In the summer of 2012, Angela and I embarked on a months long canoe trip that would take us through three provincial parks and conservation areas, and many, many kilometers of crown land.
Mid-trip, weeks deep into the bush, while hopping from one small lake to the next via a countless number of neglected, forgotten, and nonexistent portages, we were spotted by a curious young bear.
The lake we were on was tiny. Although we were in the middle of it, we were still no more than a stone's throw from the shore where the bear cub was keeping pace with us, stopping occasionally to lift his nose in the air to get a good whiff. We took the opportunity to click a few photos.
We resorted to our usual noise making, politely asked the cub to leave, and it obliged. The cub scampered into the woods, hopefully not off to fetch momma. B-lining it for the beaver dam, we set a new land speed record for the world's quickest portage. We threw the canoe, fully packed with hundreds of pounds of gear, down the dam and into the water 12 feet below us in a feat of bear-powered, Herculean strength. We would only be in the water moments before having to portage again, this time through a half kilometer long section of steep cliffs and overgrown trail, looking over our shoulders the whole time for mamma bear. All par for the course really, just another day in the backwoods.
I don't know why we were so surprised to see it. After all, we did just come from a beat up old hunt camp called "Bear Inn", and we were about to portage into "Four Bears Lake".
And then things got really interesting...
After kilometers of bush bashing with the boat on my head, we finally arrived at the day's destination: the majestic Magnetewan River. Blue sky, no bugs, and an incredible river stretching out before us, ready to pull us along with a mild current.
If you'll recall, the summer of 2012 was hot and dry in Ontario. Very hot and very dry. With water levels so low, the Magnetewan seamed like a completely different river to me. I've been canoeing it since the 80's, and have never seen such low water. An old timer we met later that week would confirm that he had never seen the water so low. He was in his 70's. I mention this, as what we were about to encounter is completely dependent on warm water temperatures.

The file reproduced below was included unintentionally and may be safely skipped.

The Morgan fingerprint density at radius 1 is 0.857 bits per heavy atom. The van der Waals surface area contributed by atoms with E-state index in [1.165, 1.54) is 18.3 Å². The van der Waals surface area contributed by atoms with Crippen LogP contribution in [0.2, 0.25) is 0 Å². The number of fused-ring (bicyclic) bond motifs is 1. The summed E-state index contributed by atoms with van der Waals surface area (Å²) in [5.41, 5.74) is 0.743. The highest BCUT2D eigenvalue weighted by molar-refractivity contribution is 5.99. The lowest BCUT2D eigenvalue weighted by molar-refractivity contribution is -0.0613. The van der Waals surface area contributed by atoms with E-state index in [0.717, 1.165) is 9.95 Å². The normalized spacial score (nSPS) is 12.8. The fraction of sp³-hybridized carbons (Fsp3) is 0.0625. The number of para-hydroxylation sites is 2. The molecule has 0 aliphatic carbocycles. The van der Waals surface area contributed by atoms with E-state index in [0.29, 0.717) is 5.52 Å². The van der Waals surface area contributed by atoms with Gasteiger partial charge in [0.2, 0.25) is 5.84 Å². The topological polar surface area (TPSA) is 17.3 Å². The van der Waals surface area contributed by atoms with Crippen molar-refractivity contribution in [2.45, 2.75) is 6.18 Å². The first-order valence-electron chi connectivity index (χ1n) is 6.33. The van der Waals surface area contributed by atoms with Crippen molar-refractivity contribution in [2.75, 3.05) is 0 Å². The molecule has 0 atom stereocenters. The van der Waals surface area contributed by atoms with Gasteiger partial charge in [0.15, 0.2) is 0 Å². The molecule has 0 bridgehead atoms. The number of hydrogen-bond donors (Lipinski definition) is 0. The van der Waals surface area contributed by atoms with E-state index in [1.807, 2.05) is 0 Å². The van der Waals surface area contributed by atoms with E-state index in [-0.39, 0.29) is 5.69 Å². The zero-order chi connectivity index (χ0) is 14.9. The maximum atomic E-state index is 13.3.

As we continued down river to find our favorite waterfall campsite, the fish ahead of us seemed to be engaged in very peculiar behavior. Some were jumping out of the water, others were skimming the surface with mouths agape. Angela was the first to notice the source of the feeding frenzy. I noticed too, seconds later, though neither of us said anything out loud. We were simply too flabbergasted to form words. Surely our eyes were playing tricks on us. Those couldn't possibly be...
"Those are jellyfish.", Angela finally said.
"They couldn't be!", I replied in denial.
We floated past the white dime-sized umbrellas one by one at first. Like tiny little pulsating ghosts silhouetted by the deep black waters of the Magnetewan, the creatures swam in greater and greater numbers until our boat was gliding through galaxies of them. The black river now gave way to the milky whiteness of the jellyfish bloom with its seemingly incomprehensible population.
Below: a great close up shot from: http://jimmccormac.blogspot.ca/2013/10/freshwater-jellyfish.html
You can find more information on this invasive (and pervasive) jelly here.
Few people get a chance to see a black bear and jellyfish in the wild, on the same day, we count ourselves among the lucky.